Six years have passed since the turbulent Copenhagen climate meeting, and soon it is time for world leaders to try to infuse the global climate talks with new momentum in Paris. Climate change is a global phenomenon that requires collective ambition and coordinated action, based on an international agreement that all states consider to be fair and that allows them to pursue their own development goals. To enable global action on climate change, the Paris meeting of December 2015 is set to decide on crucial issues such as financing and transparency. By collecting, processing, and sharing information on country and collective mitigation implementation, a well-constructed transparency system could be a key enabler for building trust in collective action among countries. Other key issues must also be addressed in the follow-up process. How will Parties revise their contributions? How will progress in cooperation on all elements of the agreement, including finance, be reviewed?
Thomas Spencer, Head of Climate Team, Institut du Développement Durable et des Relations Internationales (IDDRI), SciencesPo
”The Paris Climate Agreement: Positions, Progress and Implications”
H.E. Norma Pensado, Ambassador of Mexico to Finland
”Mexico Towards the Paris Meeting: Views on Regional Cooperation”
Mika Aaltola, Director, Global Security Programme, the Finnish Institute of International Affairs
Summary of the seminar:
Mika Aaltola, Director, Global Security Programme, The Finnish Institute of International Affairs introduced the topic of the seminar and the speakers.
Thomas Spencer, Head of Climate Team, Institut du Développement Durable et des Relations Internationales (IDDRI), SciencesPo gave an overview of progress in Global Climate Negotiations since the Copenhagen climate meeting in 2009.
Spencer saw the climate meeting in Copenhagen as successful. Several important decisions were taken in Copenhagen, e.g., voluntary pledges by industrial countries, 2 C degrees limit of global warming and a transparency mechanism. The Cancún meeting formalised the decisions. However, the Copenhagen mitigation action targets were not sufficient and the voluntary regime did not satisfy all the parties. It was also unclear what should be done after 2020.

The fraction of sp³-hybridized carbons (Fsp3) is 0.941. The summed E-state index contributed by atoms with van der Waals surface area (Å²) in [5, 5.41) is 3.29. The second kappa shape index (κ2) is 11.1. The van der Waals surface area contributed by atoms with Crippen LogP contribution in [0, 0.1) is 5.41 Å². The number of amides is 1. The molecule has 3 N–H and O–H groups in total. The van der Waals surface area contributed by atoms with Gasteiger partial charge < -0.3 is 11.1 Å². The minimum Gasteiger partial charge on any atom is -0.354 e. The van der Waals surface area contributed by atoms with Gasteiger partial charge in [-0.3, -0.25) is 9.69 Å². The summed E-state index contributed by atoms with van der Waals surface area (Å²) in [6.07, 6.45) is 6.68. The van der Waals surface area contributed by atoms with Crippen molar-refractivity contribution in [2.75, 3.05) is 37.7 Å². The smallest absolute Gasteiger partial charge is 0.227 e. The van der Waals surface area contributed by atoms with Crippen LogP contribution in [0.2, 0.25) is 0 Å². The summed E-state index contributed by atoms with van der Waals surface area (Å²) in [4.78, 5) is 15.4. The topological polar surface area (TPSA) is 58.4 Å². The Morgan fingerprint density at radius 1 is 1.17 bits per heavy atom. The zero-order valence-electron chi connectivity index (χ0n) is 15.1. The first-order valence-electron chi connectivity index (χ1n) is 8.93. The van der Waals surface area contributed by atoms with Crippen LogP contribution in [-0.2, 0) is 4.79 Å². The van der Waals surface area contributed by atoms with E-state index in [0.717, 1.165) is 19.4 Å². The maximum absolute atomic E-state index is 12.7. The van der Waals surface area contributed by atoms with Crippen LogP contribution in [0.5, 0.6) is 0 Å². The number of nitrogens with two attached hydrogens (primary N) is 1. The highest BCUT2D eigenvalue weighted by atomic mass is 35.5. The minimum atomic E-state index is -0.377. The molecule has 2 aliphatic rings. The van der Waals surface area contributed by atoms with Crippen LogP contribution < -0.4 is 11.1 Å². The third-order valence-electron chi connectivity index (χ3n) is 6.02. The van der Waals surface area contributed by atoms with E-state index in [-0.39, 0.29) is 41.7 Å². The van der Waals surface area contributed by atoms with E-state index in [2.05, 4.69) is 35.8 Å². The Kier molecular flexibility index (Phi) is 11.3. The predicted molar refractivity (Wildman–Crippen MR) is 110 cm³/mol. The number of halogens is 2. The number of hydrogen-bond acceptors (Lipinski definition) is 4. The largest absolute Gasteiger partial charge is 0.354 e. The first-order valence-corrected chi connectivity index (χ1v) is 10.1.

The Durban meeting in 2011 offered a more precise negotiation mandate. The ambition from the beginning of the meeting was to achieve a global legally binding agreement which was not the case in Copenhagen. In 2013, it was agreed that all countries would report their mitigation pledges, their Intended Nationally Determined Contributions (INDCs), before the Paris meeting.
The present situation ahead of the Paris conference, in comparison with the situation prior to Copenhagen, is much clearer and better structured in terms of ambitions. The French presidency found elements of convergence in their informal consultations in June 2015. The draft agreement is already in good progress and it is a relatively short text. Before Copenhagen, the draft text contained 200 pages with thousands of brackets. The Copenhagen draft agreement was also rejected 6 months before the meeting.
About 60 countries responsible for 60 % of global emissions and 60 % of the global GDP have already given their INDCs. India, Brazil and others will send their INDCs later this month: Before Paris, we should know the mitigation pledges of circa 70 countries responsible for 70 % of global emissions and 70 % of the global GDP.
The issue of differentiation of contributions to mitigation action remains challenging to resolve. The Chinese-American joint statement on climate change from November 2014 was a breakthrough in this respect. Not only traditional industrial countries but also other countries can contribute according to their individual capacity and conditions.